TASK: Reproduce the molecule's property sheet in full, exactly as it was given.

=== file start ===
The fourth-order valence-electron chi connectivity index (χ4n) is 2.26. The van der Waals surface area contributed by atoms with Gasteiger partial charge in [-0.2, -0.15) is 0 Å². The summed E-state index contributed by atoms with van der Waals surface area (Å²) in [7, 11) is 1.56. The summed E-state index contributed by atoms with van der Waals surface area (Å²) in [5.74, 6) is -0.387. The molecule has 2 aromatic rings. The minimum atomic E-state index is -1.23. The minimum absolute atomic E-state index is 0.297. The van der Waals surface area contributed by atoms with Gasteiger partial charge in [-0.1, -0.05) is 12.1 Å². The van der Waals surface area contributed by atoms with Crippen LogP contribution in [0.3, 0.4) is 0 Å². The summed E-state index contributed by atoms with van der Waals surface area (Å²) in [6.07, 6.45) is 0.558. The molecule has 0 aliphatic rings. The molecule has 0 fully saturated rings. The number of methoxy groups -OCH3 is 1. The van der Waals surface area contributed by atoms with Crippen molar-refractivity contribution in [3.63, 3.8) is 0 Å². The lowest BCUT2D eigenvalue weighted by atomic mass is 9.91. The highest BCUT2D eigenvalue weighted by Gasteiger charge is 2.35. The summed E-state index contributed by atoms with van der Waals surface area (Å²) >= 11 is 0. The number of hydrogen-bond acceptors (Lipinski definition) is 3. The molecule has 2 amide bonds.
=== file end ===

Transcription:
The fourth-order valence-electron chi connectivity index (χ4n) is 2.26. The van der Waals surface area contributed by atoms with Gasteiger partial charge in [-0.2, -0.15) is 0 Å². The summed E-state index contributed by atoms with van der Waals surface area (Å²) in [7, 11) is 1.56. The summed E-state index contributed by atoms with van der Waals surface area (Å²) in [5.74, 6) is -0.387. The molecule has 2 aromatic rings. The minimum atomic E-state index is -1.23. The minimum absolute atomic E-state index is 0.297. The van der Waals surface area contributed by atoms with Gasteiger partial charge in [-0.1, -0.05) is 12.1 Å². The van der Waals surface area contributed by atoms with Crippen LogP contribution in [0.3, 0.4) is 0 Å². The summed E-state index contributed by atoms with van der Waals surface area (Å²) in [6.07, 6.45) is 0.558. The molecule has 0 aliphatic rings. The molecule has 0 fully saturated rings. The number of methoxy groups -OCH3 is 1. The van der Waals surface area contributed by atoms with Crippen molar-refractivity contribution in [3.63, 3.8) is 0 Å². The lowest BCUT2D eigenvalue weighted by atomic mass is 9.91. The highest BCUT2D eigenvalue weighted by Gasteiger charge is 2.35. The summed E-state index contributed by atoms with van der Waals surface area (Å²) >= 11 is 0. The number of hydrogen-bond acceptors (Lipinski definition) is 3. The molecule has 2 amide bonds.